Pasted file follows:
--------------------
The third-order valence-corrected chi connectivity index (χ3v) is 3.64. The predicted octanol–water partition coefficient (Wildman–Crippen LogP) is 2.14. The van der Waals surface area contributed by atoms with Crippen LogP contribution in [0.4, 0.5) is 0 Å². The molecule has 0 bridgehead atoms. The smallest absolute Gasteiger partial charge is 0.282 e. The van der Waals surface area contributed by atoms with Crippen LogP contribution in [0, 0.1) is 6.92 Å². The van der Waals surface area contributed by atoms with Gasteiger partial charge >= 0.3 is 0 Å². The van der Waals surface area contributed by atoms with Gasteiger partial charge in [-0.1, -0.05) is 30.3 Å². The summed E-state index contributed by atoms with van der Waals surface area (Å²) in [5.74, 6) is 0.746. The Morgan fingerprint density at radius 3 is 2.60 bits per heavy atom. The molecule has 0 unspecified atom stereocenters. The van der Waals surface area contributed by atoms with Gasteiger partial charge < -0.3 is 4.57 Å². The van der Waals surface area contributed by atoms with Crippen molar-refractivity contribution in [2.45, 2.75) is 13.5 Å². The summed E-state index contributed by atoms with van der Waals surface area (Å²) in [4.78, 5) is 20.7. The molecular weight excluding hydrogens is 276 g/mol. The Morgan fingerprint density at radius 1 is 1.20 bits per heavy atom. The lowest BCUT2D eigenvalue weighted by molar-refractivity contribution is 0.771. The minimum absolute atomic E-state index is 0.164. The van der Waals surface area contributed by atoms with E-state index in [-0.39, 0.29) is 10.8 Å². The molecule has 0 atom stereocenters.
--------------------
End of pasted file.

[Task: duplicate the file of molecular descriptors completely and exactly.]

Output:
The third-order valence-corrected chi connectivity index (χ3v) is 3.64. The predicted octanol–water partition coefficient (Wildman–Crippen LogP) is 2.14. The van der Waals surface area contributed by atoms with Crippen LogP contribution in [0.4, 0.5) is 0 Å². The molecule has 0 bridgehead atoms. The smallest absolute Gasteiger partial charge is 0.282 e. The van der Waals surface area contributed by atoms with Crippen LogP contribution in [0, 0.1) is 6.92 Å². The van der Waals surface area contributed by atoms with Gasteiger partial charge >= 0.3 is 0 Å². The van der Waals surface area contributed by atoms with Gasteiger partial charge in [-0.1, -0.05) is 30.3 Å². The summed E-state index contributed by atoms with van der Waals surface area (Å²) in [5.74, 6) is 0.746. The Morgan fingerprint density at radius 3 is 2.60 bits per heavy atom. The molecule has 0 unspecified atom stereocenters. The van der Waals surface area contributed by atoms with Gasteiger partial charge < -0.3 is 4.57 Å². The van der Waals surface area contributed by atoms with Crippen molar-refractivity contribution in [2.45, 2.75) is 13.5 Å². The summed E-state index contributed by atoms with van der Waals surface area (Å²) in [4.78, 5) is 20.7. The molecular weight excluding hydrogens is 276 g/mol. The Morgan fingerprint density at radius 1 is 1.20 bits per heavy atom. The lowest BCUT2D eigenvalue weighted by molar-refractivity contribution is 0.771. The minimum absolute atomic E-state index is 0.164. The van der Waals surface area contributed by atoms with E-state index in [-0.39, 0.29) is 10.8 Å². The molecule has 0 atom stereocenters.